HB 1994: Tax Deduction on Vaccines

House Ways and Means Committee
Testimony on the Committee Substitute to House Bill 1994
April 15, 2009
Presented by the Texas Medical Association, Texas Pediatric Society, and Texas Academy of Family Physicians

Mr. Chairman and members of the Committee, it is a privilege for me to speak with you today on behalf of the Texas Medical Association, the Texas Pediatric Society (TPS), and the Texas Academy of Family Physicians, collectively representing more than 48,000 physicians in the state of Texas. My name is Ari Brown, MD, and I am a pediatrician in private practice in Austin.

I am here today in support of the Committee Substitute to House Bill 1994, relating to a deduction under the franchise tax for physicians who administer vaccines. Vaccines are one of medicine's greatest achievements. Millions of Texans are alive and healthy today because of vaccines. Vaccines prevent disabilities and fatal diseases. Texas ranks 22 in the nation in our ability to fully vaccinate children 19 to 35 months of age. Even though this isa great improvement over past rankings ― there is still much work to be done.

A fully vaccinated population is critical to the prevention of disease.  It is only when all children are vaccinated that we ensure children twho can't be vaccinated because of a particular illness or treatment regiment stay well.  These children depend on those around them to provide a healthy, disease-free environment.  Additionally, in some instances, vaccine immunity may wane in among the elderly.  who  depend on those around them to be fully vaccinated in order to stay healthy.

Today, the number of vaccines available to children and the cost of those vaccines have never been higher.  In 1980, it cost only about $23, or $59 adjusted for inflation, for the seven shots and four oral doses needed to fully immunize a child according to data provided by Dr. Thomas Saari, a professor of pediatrics at the University of Wisconsin and chairman of the Wisconsin Council for Immunization Practices.  In contrast, today a child who receives all the recommended vaccines would receive as many as 37 shots and 3 oral doses by their 18th birthday at a cost exceeding $1,600.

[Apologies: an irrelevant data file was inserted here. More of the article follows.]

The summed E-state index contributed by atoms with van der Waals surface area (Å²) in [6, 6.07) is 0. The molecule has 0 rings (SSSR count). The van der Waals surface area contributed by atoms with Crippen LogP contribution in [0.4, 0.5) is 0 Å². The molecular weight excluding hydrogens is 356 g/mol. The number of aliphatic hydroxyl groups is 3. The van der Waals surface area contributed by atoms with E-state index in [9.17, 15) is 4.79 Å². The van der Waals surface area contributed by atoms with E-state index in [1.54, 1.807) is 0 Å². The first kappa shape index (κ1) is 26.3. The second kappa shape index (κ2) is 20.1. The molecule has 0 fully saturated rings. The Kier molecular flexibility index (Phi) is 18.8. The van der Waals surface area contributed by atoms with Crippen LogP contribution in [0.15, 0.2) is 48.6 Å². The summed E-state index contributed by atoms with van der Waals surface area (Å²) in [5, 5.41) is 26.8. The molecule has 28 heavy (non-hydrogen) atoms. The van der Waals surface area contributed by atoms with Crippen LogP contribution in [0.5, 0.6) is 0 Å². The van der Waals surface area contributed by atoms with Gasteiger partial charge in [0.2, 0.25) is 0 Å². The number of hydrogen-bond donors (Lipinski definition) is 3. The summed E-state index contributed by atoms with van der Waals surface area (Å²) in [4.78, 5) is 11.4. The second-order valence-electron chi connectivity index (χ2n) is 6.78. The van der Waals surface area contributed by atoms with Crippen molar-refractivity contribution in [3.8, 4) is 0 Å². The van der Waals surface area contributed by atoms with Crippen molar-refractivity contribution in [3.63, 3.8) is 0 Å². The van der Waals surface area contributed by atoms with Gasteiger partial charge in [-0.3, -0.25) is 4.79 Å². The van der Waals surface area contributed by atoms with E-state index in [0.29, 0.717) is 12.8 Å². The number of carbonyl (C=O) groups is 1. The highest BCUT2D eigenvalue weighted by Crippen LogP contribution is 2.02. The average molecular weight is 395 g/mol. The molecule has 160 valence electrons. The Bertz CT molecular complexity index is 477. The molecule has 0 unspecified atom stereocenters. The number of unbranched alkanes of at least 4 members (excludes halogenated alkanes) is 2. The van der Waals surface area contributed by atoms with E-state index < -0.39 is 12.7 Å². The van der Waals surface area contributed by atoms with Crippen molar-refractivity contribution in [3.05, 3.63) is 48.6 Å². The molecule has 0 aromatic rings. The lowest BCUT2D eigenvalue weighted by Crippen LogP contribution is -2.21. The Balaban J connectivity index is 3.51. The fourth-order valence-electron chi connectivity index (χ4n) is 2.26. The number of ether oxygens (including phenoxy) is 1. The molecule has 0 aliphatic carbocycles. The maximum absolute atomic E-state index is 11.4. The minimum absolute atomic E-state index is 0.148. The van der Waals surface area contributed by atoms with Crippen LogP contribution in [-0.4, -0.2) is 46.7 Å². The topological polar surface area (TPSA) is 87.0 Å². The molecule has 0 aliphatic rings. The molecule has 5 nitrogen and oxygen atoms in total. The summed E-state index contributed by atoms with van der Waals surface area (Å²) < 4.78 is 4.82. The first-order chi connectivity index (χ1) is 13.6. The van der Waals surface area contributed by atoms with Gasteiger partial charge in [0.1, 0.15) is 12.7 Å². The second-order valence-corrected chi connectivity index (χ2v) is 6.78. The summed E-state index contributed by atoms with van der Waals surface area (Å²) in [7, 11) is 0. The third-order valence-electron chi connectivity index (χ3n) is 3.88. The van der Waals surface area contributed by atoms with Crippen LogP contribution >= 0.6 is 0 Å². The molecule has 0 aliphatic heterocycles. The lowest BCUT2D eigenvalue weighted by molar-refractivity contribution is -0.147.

For my group of seven pediatricians (with a patient panel of 16,941, defined as active patients seen within the last three years), the annual budget for vaccines, not including syringes, needles, nursing time, refrigeration, or other related expenses has grown from $453,000 in 2000 to $1,063,000 in 2007.  Vaccines now represent 20 percent of the total budget for my practice. According to the Medical Group Management Association (MGMA), facility costs are the second largest expense after compensation for most physician practices.  For pediatricians and many family physicians who administer vaccines, the second largest expense is vaccines.

The state's current franchise tax allows physicians to deduct either compensation or the cost of goods sold.  In many cases, we choose to deduct compensation so in turn I pay a 1-percent tax on the cost of goods sold which includes vaccines.  Physicians must place vaccine orders 9 to 12 months before the vaccine will be used and pay the expense out of pocket not knowing if we will sell that product. Or if we do sell the product at what level insurance companies will reimburse us for the product.  This tax fairly allows most service companies to deduct compensation, benefits and sales or deduct the cost of goods sold but physicians providing vaccines are a combination of services and sales -- physician services and vaccination sales. 

For example, the typical influenza vaccine costs $15.  The labor cost incurred in administering the vaccine  is deductible but the vaccine cost is not.  Even if the insurer pays enough to cover the actual cost, a 1-percenttax means that a physician loses money every time he administers the vaccine.  Administering vaccines is one of the most critical services we can provide but one of the riskiest services from a business perspective.

Given the potentially large cost of vaccine administration as a proportion of a physician practice, this financial burden is not inconsequential.  Some Texas physicians are contemplating whether or not they can continue to provide vaccinations to their patients.   Fewer physicians providing immunization services will have an adverse effect on access.  Vaccines are the only medical service that a physician administers that actually impacts society as a whole and in absence of a network of physicians willing to administer vaccinations, the risk for outbreaks of vaccine-preventable diseases will be enhanced.

In closing, I would like to reiterate that vaccines are central to preserving public health.  Our membership believes in the importance of fully immunizing all Texans especially the most vulnerable, children.  We fully support efforts to ensure vaccines make good business sense and believe that providing a deduction within the margins tax will provide necessary relief.